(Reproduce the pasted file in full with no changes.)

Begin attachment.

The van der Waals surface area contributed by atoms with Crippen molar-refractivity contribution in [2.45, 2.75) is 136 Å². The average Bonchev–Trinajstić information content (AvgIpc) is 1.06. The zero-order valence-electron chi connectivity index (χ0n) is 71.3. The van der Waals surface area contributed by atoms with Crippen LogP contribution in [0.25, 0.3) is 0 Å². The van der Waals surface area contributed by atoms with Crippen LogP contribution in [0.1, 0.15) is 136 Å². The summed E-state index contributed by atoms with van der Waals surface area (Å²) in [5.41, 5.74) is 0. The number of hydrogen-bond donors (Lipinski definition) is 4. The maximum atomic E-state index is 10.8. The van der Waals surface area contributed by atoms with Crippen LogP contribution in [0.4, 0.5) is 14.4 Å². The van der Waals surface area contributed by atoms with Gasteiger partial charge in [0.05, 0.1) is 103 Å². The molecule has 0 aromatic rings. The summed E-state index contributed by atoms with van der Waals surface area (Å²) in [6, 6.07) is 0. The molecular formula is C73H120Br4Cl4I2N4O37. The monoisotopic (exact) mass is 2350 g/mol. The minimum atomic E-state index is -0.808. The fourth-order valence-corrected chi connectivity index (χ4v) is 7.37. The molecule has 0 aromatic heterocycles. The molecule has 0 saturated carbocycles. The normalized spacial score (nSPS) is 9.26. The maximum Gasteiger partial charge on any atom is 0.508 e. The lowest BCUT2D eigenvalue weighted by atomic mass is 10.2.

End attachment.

The van der Waals surface area contributed by atoms with Crippen molar-refractivity contribution in [2.45, 2.75) is 136 Å². The average Bonchev–Trinajstić information content (AvgIpc) is 1.06. The zero-order valence-electron chi connectivity index (χ0n) is 71.3. The van der Waals surface area contributed by atoms with Crippen LogP contribution in [0.25, 0.3) is 0 Å². The van der Waals surface area contributed by atoms with Crippen LogP contribution in [0.1, 0.15) is 136 Å². The summed E-state index contributed by atoms with van der Waals surface area (Å²) in [5.41, 5.74) is 0. The number of hydrogen-bond donors (Lipinski definition) is 4. The maximum atomic E-state index is 10.8. The van der Waals surface area contributed by atoms with Crippen LogP contribution in [0.4, 0.5) is 14.4 Å². The van der Waals surface area contributed by atoms with Gasteiger partial charge in [0.05, 0.1) is 103 Å². The molecule has 0 aromatic rings. The summed E-state index contributed by atoms with van der Waals surface area (Å²) in [6, 6.07) is 0. The molecular formula is C73H120Br4Cl4I2N4O37. The monoisotopic (exact) mass is 2350 g/mol. The minimum atomic E-state index is -0.808. The fourth-order valence-corrected chi connectivity index (χ4v) is 7.37. The molecule has 0 aromatic heterocycles. The molecule has 0 saturated carbocycles. The normalized spacial score (nSPS) is 9.26. The maximum Gasteiger partial charge on any atom is 0.508 e. The lowest BCUT2D eigenvalue weighted by atomic mass is 10.2.